A Pioneer of Prosperity

Ellington, seen here in his traditional conductor’s outfit, was a leading force in the Harlem Renaissance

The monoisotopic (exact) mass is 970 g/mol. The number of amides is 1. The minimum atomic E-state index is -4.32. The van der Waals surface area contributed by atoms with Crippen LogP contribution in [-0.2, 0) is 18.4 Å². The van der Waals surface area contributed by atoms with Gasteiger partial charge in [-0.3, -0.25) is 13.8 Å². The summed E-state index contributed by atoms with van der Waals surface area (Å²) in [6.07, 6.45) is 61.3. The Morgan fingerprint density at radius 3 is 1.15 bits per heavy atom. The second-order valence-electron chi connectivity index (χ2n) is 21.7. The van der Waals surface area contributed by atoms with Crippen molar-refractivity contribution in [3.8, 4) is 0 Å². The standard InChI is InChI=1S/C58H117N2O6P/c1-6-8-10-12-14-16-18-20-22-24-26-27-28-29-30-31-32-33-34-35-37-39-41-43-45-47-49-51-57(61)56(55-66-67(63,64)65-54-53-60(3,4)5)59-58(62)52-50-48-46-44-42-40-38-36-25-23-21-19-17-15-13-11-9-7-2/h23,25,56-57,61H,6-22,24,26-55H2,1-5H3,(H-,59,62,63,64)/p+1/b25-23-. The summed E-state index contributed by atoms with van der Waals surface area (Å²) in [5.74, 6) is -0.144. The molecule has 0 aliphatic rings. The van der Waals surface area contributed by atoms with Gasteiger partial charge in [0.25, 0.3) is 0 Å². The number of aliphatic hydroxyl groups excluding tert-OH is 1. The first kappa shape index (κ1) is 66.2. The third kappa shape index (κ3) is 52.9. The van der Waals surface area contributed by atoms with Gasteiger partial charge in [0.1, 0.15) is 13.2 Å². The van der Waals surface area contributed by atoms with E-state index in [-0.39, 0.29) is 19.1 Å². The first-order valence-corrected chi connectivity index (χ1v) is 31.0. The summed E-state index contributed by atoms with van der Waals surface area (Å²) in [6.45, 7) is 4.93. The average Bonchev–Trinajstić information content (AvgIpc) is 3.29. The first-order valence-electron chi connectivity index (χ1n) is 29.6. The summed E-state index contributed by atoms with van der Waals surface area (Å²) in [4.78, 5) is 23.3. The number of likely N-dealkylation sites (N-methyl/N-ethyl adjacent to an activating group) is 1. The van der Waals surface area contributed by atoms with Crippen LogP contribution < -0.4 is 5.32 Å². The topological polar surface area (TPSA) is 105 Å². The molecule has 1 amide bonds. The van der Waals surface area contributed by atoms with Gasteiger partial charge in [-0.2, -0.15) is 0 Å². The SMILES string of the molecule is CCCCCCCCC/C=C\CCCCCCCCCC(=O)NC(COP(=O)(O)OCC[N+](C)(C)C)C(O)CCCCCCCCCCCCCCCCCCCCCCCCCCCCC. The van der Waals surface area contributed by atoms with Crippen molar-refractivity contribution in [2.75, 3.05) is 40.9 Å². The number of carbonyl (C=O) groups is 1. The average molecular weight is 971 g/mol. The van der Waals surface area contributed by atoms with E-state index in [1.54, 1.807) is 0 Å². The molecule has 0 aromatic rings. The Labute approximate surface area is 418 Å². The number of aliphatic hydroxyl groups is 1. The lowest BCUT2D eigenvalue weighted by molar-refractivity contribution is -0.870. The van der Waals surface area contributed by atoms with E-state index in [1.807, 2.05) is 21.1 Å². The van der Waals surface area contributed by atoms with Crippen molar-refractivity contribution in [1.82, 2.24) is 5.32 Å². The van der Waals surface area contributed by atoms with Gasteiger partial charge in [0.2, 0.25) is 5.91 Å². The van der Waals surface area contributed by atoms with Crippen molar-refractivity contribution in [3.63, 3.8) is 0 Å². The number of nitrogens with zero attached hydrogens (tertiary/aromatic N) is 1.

Duke Ellington’s impact on the Harlem Renaissance is of the utmost importance not only to his time period, but music as a whole.  Introducing zesty jazz grooves that accompanied the booming sound of a full live band, Ellington incorporated different genres of music to create a smooth, flowing sound.  Ellington hired only the best jazz musicians to perform his pieces, holding everyone, including himself, to a high standard.  Ellington was a mogul among struggling African-Americans, proving to them that anyone could succeed as long as they worked hard and stood your ground.  Ellington also used modernism to express his innermost emotions in his music.  Perhaps his most famous song is “Take the A Train,” which intently incorporates the use of a modernistic sound.  Ellington wanted to capture the flare of the Harlem renaissance in this song.  He fused together jazz and even Beethoven-like orchestra pieces to create what some have called “the perfect jazz song.   Although Ellington intentionally presented puzzling features in his music to the listener, but the real mystery was his music.  Ellington was at one point considered “avant-garde” because of his use of a combination of an orchestra and a jazz band.  This revolutionary sound baffled listeners at the time.  They were used to the licks of mainstream jazz musicians, such as Benny Goodman.  Ellington revolutionized the jazz genre, and proved to people everywhere that he was a force to be reckoned with.

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